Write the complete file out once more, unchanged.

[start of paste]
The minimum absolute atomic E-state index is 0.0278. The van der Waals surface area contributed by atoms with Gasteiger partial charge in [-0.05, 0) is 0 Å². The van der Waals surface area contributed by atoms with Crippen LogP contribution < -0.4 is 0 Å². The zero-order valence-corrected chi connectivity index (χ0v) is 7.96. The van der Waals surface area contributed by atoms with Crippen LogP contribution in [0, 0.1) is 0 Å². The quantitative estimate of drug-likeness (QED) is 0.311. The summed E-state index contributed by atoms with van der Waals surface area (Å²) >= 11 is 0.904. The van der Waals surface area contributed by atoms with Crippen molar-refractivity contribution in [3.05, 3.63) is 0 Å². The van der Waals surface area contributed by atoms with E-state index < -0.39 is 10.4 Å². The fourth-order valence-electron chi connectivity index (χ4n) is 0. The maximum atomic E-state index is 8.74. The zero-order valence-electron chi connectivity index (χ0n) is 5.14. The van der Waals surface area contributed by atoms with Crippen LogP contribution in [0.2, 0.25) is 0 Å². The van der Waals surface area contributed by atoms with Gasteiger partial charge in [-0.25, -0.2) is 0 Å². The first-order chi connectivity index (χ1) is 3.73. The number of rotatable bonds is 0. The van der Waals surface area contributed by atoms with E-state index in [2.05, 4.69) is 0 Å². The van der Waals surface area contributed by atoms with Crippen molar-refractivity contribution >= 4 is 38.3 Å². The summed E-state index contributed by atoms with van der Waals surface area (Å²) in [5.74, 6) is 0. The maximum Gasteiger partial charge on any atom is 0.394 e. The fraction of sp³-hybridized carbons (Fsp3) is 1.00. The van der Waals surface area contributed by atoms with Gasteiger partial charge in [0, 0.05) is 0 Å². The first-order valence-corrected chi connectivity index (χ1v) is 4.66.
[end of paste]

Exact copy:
The minimum absolute atomic E-state index is 0.0278. The van der Waals surface area contributed by atoms with Gasteiger partial charge in [-0.05, 0) is 0 Å². The van der Waals surface area contributed by atoms with Crippen LogP contribution < -0.4 is 0 Å². The zero-order valence-corrected chi connectivity index (χ0v) is 7.96. The van der Waals surface area contributed by atoms with Crippen LogP contribution in [0, 0.1) is 0 Å². The quantitative estimate of drug-likeness (QED) is 0.311. The summed E-state index contributed by atoms with van der Waals surface area (Å²) >= 11 is 0.904. The van der Waals surface area contributed by atoms with Crippen molar-refractivity contribution in [3.05, 3.63) is 0 Å². The van der Waals surface area contributed by atoms with E-state index < -0.39 is 10.4 Å². The fourth-order valence-electron chi connectivity index (χ4n) is 0. The maximum atomic E-state index is 8.74. The zero-order valence-electron chi connectivity index (χ0n) is 5.14. The van der Waals surface area contributed by atoms with Crippen LogP contribution in [0.2, 0.25) is 0 Å². The van der Waals surface area contributed by atoms with Gasteiger partial charge in [-0.25, -0.2) is 0 Å². The first-order chi connectivity index (χ1) is 3.73. The number of rotatable bonds is 0. The van der Waals surface area contributed by atoms with E-state index in [2.05, 4.69) is 0 Å². The van der Waals surface area contributed by atoms with Crippen molar-refractivity contribution >= 4 is 38.3 Å². The summed E-state index contributed by atoms with van der Waals surface area (Å²) in [5.74, 6) is 0. The maximum Gasteiger partial charge on any atom is 0.394 e. The fraction of sp³-hybridized carbons (Fsp3) is 1.00. The van der Waals surface area contributed by atoms with Gasteiger partial charge in [0, 0.05) is 0 Å². The first-order valence-corrected chi connectivity index (χ1v) is 4.66.